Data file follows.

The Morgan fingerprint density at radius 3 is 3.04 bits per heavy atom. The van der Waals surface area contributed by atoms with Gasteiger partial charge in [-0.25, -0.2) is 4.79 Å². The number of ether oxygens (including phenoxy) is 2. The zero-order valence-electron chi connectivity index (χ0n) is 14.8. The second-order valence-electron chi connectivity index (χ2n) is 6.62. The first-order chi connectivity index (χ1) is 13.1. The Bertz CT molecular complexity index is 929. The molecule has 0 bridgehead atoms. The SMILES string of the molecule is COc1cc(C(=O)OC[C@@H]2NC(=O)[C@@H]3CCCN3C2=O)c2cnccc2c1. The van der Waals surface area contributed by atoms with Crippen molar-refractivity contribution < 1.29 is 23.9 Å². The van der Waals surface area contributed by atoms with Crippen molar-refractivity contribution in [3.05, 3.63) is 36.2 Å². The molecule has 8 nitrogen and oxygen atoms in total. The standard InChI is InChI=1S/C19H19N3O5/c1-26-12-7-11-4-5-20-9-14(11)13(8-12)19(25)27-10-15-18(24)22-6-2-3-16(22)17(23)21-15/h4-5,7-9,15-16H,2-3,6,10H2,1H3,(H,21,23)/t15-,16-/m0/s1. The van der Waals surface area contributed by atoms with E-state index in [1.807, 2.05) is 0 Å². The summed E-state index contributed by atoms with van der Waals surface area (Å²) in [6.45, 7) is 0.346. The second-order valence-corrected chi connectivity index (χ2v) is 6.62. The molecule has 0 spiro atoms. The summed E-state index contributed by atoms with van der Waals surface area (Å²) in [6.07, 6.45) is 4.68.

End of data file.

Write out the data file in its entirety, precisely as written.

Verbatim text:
The Morgan fingerprint density at radius 3 is 3.04 bits per heavy atom. The van der Waals surface area contributed by atoms with Gasteiger partial charge in [-0.25, -0.2) is 4.79 Å². The number of ether oxygens (including phenoxy) is 2. The zero-order valence-electron chi connectivity index (χ0n) is 14.8. The second-order valence-electron chi connectivity index (χ2n) is 6.62. The first-order chi connectivity index (χ1) is 13.1. The Bertz CT molecular complexity index is 929. The molecule has 0 bridgehead atoms. The SMILES string of the molecule is COc1cc(C(=O)OC[C@@H]2NC(=O)[C@@H]3CCCN3C2=O)c2cnccc2c1. The van der Waals surface area contributed by atoms with Crippen molar-refractivity contribution < 1.29 is 23.9 Å². The van der Waals surface area contributed by atoms with Crippen molar-refractivity contribution in [3.05, 3.63) is 36.2 Å². The molecule has 8 nitrogen and oxygen atoms in total. The standard InChI is InChI=1S/C19H19N3O5/c1-26-12-7-11-4-5-20-9-14(11)13(8-12)19(25)27-10-15-18(24)22-6-2-3-16(22)17(23)21-15/h4-5,7-9,15-16H,2-3,6,10H2,1H3,(H,21,23)/t15-,16-/m0/s1. The van der Waals surface area contributed by atoms with E-state index in [1.807, 2.05) is 0 Å². The summed E-state index contributed by atoms with van der Waals surface area (Å²) in [6.45, 7) is 0.346. The second-order valence-corrected chi connectivity index (χ2v) is 6.62. The molecule has 0 spiro atoms. The summed E-state index contributed by atoms with van der Waals surface area (Å²) in [6.07, 6.45) is 4.68.